Black raspberry-derived anthocyanins demethylate tumor suppressor genes through the inhibition of DNMT1 and DNMT3B in colon cancer cells

Li Shu Wang, Chieh Ti Kuo, Seung Ju Cho, Claire Seguin, Jibran Siddiqui, Kristen Stoner, Yu-IWeng, Tim H.M. Huang, Jay Tichelaar, Martha Yearsley, Gary D. Stoner, Yi Wen Huang

Research output: Contribution to journalArticlepeer-review

77 Scopus citations

Abstract

We previously reported that oral administration of black raspberry powder decreased promoter methylation of tumor suppressor genes in tumors from patients with colorectal cancer. The an- thocyanins (ACs) in black raspberries are responsible, at least in part, for their cancer-inhibitory effects. In the present study, we asked if ACs are responsible for the demethylation effects observed in colorectal cancers. Three days of treatment of ACs at 0.5, 5, and 25 μg/ml suppressed activity and protein expression of DNMT1 and DNMT3B in HCT116, Caco2 and SW480 cells. Promoters of CDKN2A, and SFRP2, SFRP5, and WIF1, upstream of Wnt pathway, were demethylated by ACs. mRNA expression of some of these genes was increased. mRNA expression of β-catenin and c-Myc, downstream of Wnt pathway, and cell proliferation were decreased; apoptosis was increased. ACs were taken up into HCT116 cells and were differentially localized with DNMT1 and DNMT3B in the same cells visualized using confocal laser scanning microscopy. Although it was reported that DNMT3B is regulated by c-Myc in mouse lymphoma, DNMT3B did not bind with c-Myc in HCT116 cells. In conclusion, our results suggest that ACs are responsible, at least in part, for the demethylation effects of whole black raspberries in colorectal cancers.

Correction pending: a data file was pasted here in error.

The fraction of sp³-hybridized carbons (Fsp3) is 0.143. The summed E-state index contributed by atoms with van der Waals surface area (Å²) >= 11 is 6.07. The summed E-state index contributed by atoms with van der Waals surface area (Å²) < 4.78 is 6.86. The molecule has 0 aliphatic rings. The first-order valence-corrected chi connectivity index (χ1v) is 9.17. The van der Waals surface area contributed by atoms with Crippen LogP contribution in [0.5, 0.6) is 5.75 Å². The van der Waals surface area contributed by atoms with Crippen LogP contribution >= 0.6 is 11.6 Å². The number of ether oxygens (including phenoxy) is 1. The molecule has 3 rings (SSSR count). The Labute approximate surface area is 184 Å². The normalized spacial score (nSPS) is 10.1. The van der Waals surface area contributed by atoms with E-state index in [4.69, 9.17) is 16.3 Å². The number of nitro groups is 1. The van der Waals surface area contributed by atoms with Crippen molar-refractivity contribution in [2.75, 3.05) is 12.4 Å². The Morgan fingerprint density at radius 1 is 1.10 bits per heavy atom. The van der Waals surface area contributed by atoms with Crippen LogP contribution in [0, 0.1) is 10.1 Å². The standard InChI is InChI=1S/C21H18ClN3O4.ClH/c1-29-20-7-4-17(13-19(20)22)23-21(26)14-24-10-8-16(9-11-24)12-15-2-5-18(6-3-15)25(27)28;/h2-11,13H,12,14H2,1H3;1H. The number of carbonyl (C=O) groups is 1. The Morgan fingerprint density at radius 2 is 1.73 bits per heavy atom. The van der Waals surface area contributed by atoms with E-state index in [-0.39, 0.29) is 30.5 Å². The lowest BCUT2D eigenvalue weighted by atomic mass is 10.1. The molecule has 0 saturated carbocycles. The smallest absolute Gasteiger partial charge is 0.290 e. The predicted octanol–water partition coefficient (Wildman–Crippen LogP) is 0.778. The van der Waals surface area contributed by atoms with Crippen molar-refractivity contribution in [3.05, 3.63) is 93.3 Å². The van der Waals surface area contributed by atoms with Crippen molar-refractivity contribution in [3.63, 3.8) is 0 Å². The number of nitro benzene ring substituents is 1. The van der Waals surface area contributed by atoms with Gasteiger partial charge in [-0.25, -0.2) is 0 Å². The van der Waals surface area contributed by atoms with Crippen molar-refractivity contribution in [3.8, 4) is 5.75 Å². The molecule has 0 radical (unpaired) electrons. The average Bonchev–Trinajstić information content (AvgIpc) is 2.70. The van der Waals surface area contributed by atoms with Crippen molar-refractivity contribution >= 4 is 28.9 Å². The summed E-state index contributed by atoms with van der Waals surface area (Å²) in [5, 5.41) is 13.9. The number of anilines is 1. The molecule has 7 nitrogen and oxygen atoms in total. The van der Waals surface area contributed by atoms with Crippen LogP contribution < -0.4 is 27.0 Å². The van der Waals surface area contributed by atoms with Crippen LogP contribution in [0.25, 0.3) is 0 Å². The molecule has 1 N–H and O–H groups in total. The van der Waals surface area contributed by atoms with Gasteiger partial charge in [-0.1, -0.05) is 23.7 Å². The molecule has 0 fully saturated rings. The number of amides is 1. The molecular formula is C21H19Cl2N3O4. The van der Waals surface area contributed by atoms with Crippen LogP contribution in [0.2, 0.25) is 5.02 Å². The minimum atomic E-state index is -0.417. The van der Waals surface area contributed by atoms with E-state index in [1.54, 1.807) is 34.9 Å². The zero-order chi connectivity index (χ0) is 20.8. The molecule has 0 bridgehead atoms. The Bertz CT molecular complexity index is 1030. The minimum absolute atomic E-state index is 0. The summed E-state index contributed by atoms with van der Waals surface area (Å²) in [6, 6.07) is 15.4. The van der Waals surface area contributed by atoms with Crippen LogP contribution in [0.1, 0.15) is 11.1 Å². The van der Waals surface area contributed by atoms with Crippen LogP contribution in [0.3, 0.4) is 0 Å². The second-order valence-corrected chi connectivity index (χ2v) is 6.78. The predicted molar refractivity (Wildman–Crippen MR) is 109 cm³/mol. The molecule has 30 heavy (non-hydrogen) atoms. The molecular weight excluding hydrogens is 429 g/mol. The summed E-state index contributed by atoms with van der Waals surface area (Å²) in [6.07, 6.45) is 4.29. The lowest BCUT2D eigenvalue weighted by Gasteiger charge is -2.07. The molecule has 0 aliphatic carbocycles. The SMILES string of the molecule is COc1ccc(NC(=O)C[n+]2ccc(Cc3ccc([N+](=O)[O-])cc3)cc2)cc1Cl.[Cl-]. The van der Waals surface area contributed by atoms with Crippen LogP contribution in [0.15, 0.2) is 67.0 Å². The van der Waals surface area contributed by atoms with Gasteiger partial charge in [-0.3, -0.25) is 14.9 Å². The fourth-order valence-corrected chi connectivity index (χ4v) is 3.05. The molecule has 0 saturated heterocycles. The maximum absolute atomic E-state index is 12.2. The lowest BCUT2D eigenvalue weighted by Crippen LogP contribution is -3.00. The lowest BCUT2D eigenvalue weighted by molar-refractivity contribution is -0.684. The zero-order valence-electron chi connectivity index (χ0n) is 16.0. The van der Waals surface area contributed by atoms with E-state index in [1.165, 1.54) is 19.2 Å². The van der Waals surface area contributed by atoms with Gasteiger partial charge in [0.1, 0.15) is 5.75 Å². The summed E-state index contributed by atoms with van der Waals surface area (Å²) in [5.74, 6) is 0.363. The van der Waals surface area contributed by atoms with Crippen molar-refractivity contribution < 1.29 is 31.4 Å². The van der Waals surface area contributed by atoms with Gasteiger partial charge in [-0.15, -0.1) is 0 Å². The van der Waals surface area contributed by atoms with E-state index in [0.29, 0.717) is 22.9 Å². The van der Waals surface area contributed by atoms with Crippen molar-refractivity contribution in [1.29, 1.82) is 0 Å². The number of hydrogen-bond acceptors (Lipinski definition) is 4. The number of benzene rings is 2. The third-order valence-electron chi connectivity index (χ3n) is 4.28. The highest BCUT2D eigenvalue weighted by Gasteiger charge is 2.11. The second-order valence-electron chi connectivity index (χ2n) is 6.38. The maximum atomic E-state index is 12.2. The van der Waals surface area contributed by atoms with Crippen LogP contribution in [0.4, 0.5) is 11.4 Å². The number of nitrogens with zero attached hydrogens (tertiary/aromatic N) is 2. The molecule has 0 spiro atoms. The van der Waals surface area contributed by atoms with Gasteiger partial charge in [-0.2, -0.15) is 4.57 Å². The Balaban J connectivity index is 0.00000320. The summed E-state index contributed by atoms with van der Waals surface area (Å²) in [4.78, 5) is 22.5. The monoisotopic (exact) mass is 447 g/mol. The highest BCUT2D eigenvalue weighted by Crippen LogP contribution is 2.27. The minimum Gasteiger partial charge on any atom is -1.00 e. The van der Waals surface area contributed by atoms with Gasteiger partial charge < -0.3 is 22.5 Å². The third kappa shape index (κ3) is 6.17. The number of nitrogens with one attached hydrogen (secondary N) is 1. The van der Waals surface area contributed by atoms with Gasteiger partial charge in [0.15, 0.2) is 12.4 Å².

Original languageEnglish (US)
Pages (from-to)118-125
Number of pages8
JournalNutrition and Cancer
Volume65
Issue number1
DOIs
StatePublished - Feb 13 2013

ASJC Scopus subject areas

  • Medicine (miscellaneous)
  • Oncology
  • Nutrition and Dietetics
  • Cancer Research

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